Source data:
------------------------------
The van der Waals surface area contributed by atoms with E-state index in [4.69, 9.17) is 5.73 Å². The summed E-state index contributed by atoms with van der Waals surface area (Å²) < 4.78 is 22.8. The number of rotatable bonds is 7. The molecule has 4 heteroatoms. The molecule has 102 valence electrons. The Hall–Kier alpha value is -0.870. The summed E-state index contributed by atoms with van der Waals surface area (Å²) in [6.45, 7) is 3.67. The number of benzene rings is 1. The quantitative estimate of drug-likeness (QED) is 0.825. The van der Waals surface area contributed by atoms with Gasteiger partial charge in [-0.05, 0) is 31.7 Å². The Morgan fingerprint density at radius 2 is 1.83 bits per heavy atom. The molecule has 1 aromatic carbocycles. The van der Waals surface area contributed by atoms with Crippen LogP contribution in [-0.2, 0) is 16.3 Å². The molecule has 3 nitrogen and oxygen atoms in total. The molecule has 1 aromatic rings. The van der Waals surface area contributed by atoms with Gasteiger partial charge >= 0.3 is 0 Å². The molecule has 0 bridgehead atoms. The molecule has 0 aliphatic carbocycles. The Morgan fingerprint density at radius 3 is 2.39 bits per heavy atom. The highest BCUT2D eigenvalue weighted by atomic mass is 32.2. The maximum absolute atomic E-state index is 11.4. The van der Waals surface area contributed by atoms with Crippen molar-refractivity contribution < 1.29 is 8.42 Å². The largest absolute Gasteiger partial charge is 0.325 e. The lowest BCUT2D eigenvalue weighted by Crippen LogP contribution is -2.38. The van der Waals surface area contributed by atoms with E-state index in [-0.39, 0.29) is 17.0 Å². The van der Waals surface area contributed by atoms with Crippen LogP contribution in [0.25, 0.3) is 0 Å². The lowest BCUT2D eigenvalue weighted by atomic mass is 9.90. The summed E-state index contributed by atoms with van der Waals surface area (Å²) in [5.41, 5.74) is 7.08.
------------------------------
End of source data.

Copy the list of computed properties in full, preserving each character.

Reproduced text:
The van der Waals surface area contributed by atoms with E-state index in [4.69, 9.17) is 5.73 Å². The summed E-state index contributed by atoms with van der Waals surface area (Å²) < 4.78 is 22.8. The number of rotatable bonds is 7. The molecule has 4 heteroatoms. The molecule has 102 valence electrons. The Hall–Kier alpha value is -0.870. The summed E-state index contributed by atoms with van der Waals surface area (Å²) in [6.45, 7) is 3.67. The number of benzene rings is 1. The quantitative estimate of drug-likeness (QED) is 0.825. The van der Waals surface area contributed by atoms with Gasteiger partial charge in [-0.05, 0) is 31.7 Å². The Morgan fingerprint density at radius 2 is 1.83 bits per heavy atom. The molecule has 1 aromatic carbocycles. The van der Waals surface area contributed by atoms with Crippen LogP contribution in [-0.2, 0) is 16.3 Å². The molecule has 3 nitrogen and oxygen atoms in total. The molecule has 1 aromatic rings. The van der Waals surface area contributed by atoms with Gasteiger partial charge >= 0.3 is 0 Å². The molecule has 0 bridgehead atoms. The molecule has 0 aliphatic carbocycles. The Morgan fingerprint density at radius 3 is 2.39 bits per heavy atom. The highest BCUT2D eigenvalue weighted by atomic mass is 32.2. The maximum absolute atomic E-state index is 11.4. The van der Waals surface area contributed by atoms with Crippen molar-refractivity contribution < 1.29 is 8.42 Å². The largest absolute Gasteiger partial charge is 0.325 e. The lowest BCUT2D eigenvalue weighted by Crippen LogP contribution is -2.38. The van der Waals surface area contributed by atoms with E-state index in [-0.39, 0.29) is 17.0 Å². The van der Waals surface area contributed by atoms with Crippen LogP contribution in [0.25, 0.3) is 0 Å². The lowest BCUT2D eigenvalue weighted by atomic mass is 9.90. The summed E-state index contributed by atoms with van der Waals surface area (Å²) in [5.41, 5.74) is 7.08.